Two things stand out when watching UCLA outside linebacker Anthony Barr on film.
He's a glider - the kind of athlete who moves so fluidly it appears he's barely trying while others around him struggle with the simple action of moving oneself through air, and he's a raw onion.
The first solidifies his place as truly one of the top prospects of the 2014 NFL Draft. The other makes one wonder where he might end up being taken in that draft.
Barr, a high school running back, looks like a former high school running back who's played two years of college football on the defensive side of the ball, but his extraordinary athleticism and length would tantalize any linebackers coach who's worth his salt.
After something of a disappointing performance at the NFL Scouting Combine (most notably just 15 reps of 225 pounds on the bench press), it's possible, albeit not entirely likely, Barr falls a bit from initial projections that landed him in the top five.
If nothing else, he's incredibly fun to watch, and with a ceiling as high as nearly any other player in the draft, he makes for interesting projections as far as his career path.
His instincts meet with his explosive get-off speed at times and he's a man among boys, to use a cliche.It takes Barr a split second to recognize the play Nebraska is running in a game during the 2013 season, but when he does, he adjusts his path two separate times, and still manages to close on the quarterback quickly enough to swat the pitch attempt to the ground. His length helps him on this play, buying himself a way to close the gap a moment sooner than other players, giving him the potential to post elite level hurry numbers.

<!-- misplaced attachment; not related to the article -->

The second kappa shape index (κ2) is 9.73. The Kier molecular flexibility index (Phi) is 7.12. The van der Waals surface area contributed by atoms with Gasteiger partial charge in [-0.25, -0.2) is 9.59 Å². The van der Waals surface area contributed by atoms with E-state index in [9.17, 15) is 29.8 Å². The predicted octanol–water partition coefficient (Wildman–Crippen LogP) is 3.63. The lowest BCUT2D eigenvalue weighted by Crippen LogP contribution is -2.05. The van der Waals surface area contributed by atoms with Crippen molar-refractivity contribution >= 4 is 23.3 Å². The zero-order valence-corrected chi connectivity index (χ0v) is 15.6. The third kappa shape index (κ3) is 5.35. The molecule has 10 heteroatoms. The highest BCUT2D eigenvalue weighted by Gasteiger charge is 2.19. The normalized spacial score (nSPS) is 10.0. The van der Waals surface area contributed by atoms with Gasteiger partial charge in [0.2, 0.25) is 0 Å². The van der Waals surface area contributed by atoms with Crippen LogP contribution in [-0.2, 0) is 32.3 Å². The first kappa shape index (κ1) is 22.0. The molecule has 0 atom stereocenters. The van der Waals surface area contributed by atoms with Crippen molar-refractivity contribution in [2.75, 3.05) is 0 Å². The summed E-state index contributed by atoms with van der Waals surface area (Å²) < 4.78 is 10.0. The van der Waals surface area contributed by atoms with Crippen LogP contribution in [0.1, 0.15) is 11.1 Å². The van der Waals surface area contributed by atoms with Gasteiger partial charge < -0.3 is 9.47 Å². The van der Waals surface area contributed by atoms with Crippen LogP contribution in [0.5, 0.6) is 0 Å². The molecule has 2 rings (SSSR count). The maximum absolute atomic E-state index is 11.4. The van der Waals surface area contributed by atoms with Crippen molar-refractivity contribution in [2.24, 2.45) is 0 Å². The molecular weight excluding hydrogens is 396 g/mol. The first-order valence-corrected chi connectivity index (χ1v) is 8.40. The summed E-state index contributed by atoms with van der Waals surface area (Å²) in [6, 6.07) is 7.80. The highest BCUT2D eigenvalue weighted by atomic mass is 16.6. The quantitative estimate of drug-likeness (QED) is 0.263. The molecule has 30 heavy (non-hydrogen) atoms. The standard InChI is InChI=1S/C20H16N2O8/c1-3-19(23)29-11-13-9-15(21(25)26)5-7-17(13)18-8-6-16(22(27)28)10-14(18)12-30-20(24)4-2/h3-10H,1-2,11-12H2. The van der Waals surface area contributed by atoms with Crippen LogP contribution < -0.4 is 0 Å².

The Bruins used Barr in coverage on tight ends fairly often, and you can see some of his relative inexperience in that department. He still has that explosion, though, and good instincts playing in short space. He's lined up on the tight end in the slot, and immediately sees the route the tight end is running. While he has a slight miscalculation as to where the receiver will end up with the ball, he adjusts very quickly, and ends up making a strong tackle, driving the bigger player down after a minimal gain to set up a third and long situation.
The rawness is still dotted in his film, though. For as powerful a player as he is, sound technique and patience from quality offensive tackles stopped him, very similarly to what we saw of Steelers OLB Jarvis Jones in his college film at Georgia.
He makes a burst move against Washington's left tackle in a game last season, and is stymied due to the tackle's balance and angle. You can see the separation the tackle gets on Barr, and the quarter second of time after Barr's initial rush, as the tackle resets himself. Barr has no counter move. He's lost the ability to get past the tackle, and has nothing left.
The quarterback has nothing else to do but sit in a comfortable pocket and make a big throw down the field.
While the development of that counter move has to be a top priority for the coaching staff of Barr's future team, it certainly isn't a fatal flaw. Strong coaching and his natural development will help him immensely, giving Barr a good chance of being an outstanding player in this league at some point.